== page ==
DeMarcus Cousins may struggle to receive max or even long-term deal

DeMarcus Cousins may struggle to receive max or even long-term deal


DeMarcus Cousins may struggle to receive max or even long-term deal

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The New Orleans Pelicans swept the Portland Trail Blazers in the first round of the postseason even without star player DeMarcus Cousins.

Cousins, who will be a free agent this offseason, could face a strange summer due to the excellent play of the Pelicans.

They have looked sharp without him, as we have written, and may be able to continue to succeed without a huge contract offered to him. Zach Lowe wrote about what the market might look like for the big man this offseason (via ESPN):

“The Pelicans have broached internally the idea of offering Cousins a two- or three-year deal at less than the max, per sources familiar with the discussions … Only a half-dozen or so teams have max-level space this season, and most won’t pursue Cousins at that level, sources say. He doesn’t make sense for rebuilding teams. Even bad teams hungry for a big jump in wins next season — say, the Suns — can’t be confident Cousins will be ready to produce at his usual All-Star level until 2019-20, anyway.”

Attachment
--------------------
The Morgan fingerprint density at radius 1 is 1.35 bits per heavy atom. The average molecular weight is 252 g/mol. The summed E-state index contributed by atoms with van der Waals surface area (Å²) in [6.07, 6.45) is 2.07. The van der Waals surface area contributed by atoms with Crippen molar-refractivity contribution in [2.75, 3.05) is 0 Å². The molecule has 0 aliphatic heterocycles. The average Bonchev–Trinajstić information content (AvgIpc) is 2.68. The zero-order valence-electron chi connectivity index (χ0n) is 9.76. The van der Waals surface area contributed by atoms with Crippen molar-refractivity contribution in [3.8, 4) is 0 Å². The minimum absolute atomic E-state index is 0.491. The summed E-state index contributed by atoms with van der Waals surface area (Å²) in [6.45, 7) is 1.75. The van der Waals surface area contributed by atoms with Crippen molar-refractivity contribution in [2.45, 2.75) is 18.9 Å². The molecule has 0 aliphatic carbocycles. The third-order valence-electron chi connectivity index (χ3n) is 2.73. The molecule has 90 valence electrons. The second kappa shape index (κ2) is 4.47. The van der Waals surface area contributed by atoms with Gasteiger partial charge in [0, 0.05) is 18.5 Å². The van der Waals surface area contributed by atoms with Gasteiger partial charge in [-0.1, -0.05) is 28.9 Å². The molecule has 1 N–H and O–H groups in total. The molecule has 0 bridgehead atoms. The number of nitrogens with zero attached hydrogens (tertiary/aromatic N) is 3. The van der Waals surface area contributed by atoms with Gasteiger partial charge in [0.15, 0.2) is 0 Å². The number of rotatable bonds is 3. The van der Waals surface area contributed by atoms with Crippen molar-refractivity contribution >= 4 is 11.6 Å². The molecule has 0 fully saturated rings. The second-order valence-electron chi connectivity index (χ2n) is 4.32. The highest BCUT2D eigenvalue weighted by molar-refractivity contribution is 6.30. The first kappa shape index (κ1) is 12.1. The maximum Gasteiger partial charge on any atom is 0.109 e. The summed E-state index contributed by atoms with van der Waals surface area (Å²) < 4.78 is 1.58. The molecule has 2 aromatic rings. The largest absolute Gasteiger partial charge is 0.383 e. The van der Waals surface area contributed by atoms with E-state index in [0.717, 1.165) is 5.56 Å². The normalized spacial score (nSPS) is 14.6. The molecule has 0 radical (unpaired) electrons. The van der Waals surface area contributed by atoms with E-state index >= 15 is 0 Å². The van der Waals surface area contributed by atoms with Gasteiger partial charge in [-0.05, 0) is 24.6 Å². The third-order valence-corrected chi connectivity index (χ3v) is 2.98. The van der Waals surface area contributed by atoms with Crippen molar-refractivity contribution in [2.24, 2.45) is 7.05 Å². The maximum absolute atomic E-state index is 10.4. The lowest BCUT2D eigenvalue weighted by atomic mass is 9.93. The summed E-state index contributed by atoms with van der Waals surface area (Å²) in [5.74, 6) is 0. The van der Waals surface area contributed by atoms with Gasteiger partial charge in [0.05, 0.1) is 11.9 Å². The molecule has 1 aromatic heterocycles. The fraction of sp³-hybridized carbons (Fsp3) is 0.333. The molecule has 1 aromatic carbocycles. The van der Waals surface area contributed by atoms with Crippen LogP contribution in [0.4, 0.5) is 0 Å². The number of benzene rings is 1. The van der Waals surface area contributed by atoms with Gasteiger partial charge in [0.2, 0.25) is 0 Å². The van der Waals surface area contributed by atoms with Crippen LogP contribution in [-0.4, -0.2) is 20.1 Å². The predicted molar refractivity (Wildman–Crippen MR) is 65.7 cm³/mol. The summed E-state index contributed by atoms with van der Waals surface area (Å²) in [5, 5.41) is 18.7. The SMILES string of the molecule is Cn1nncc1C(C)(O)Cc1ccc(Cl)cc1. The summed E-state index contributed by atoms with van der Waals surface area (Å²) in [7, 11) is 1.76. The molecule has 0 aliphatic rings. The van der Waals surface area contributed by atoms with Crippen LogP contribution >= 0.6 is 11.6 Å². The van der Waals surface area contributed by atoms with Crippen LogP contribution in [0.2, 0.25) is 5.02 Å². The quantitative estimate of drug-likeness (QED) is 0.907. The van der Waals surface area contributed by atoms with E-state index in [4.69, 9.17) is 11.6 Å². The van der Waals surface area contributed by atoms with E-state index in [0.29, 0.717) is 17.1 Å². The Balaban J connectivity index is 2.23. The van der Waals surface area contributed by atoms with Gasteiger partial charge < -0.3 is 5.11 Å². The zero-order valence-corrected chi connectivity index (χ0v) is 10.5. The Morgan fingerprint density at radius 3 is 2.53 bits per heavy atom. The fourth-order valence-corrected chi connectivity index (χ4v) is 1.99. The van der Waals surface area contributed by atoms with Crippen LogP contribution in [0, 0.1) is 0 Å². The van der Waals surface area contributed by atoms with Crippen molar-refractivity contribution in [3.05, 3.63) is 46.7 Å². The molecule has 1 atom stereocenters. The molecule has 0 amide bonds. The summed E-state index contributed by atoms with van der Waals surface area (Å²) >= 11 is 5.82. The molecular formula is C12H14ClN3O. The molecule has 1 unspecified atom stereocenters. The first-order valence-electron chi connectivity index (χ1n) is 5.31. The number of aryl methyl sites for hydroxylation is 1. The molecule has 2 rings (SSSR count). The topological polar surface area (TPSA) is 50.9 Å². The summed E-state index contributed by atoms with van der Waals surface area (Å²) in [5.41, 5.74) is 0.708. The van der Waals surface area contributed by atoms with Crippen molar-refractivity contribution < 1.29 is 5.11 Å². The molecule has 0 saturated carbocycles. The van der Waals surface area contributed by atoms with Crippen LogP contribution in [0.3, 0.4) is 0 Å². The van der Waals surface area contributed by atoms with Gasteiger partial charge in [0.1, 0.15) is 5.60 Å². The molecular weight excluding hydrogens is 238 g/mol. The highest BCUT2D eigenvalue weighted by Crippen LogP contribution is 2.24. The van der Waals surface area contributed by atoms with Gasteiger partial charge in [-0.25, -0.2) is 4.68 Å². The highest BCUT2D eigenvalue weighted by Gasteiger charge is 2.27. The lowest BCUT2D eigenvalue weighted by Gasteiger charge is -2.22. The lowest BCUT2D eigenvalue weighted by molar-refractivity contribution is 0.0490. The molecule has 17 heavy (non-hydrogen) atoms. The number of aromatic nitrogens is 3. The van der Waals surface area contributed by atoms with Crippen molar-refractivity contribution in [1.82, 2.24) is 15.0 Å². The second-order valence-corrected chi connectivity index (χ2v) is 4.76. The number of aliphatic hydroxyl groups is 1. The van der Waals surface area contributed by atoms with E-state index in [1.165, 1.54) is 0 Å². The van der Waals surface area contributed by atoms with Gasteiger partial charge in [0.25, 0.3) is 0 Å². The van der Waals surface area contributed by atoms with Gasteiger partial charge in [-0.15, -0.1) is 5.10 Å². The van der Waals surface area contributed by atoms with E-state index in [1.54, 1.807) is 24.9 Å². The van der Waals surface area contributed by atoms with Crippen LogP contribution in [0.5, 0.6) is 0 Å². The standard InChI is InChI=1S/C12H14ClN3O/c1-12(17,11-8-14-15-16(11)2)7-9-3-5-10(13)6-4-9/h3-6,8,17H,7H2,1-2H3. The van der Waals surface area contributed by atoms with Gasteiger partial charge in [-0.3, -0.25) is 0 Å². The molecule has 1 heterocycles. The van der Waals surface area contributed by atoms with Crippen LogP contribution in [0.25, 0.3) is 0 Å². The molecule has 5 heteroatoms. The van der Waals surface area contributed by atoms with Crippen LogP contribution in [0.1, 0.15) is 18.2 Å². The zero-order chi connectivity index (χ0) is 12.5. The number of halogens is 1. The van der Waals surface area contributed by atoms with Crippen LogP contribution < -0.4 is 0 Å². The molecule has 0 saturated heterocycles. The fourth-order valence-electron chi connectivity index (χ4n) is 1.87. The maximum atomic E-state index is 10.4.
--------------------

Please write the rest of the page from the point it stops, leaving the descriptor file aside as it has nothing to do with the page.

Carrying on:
Lowe described the market as “tepid” and while Cousins might not be very enthusiastic about a two-year deal or three-year deal for less than the max, the Pelicans have won without him during the postseason.

The only teams with cap space who could be interested in the star are the Los Angeles Lakers and the Dallas Mavericks.

The front office for Los Angeles may not even have significant desire to add a big contract if they miss on LeBron James and Paul George. They may prefer to wait for the 2019 offseason when both Kawhi Leonard and Klay Thompson will become free agents.

Dallas could be hesitant to pursue Cousins considering they’ve seen the perils of an Achilles injury with their own player Wesley Matthews. They could also target a big man in the draft and have him on a rookie deal or even sign other free agents available like Julius Randle or Aaron Gordon.

Lowe speculated that a three-year deal could be the most likely deal for Cousins, though it depends on who’s bidding.

While another team could swoop in with a four-year or five-year deal, the average annual value would likely fall between $20 million and $25 million. Before he returns from his injury, it will be impossible to fully understand his value. As such, a shorter deal may make the most sense for Cousins moving forward.

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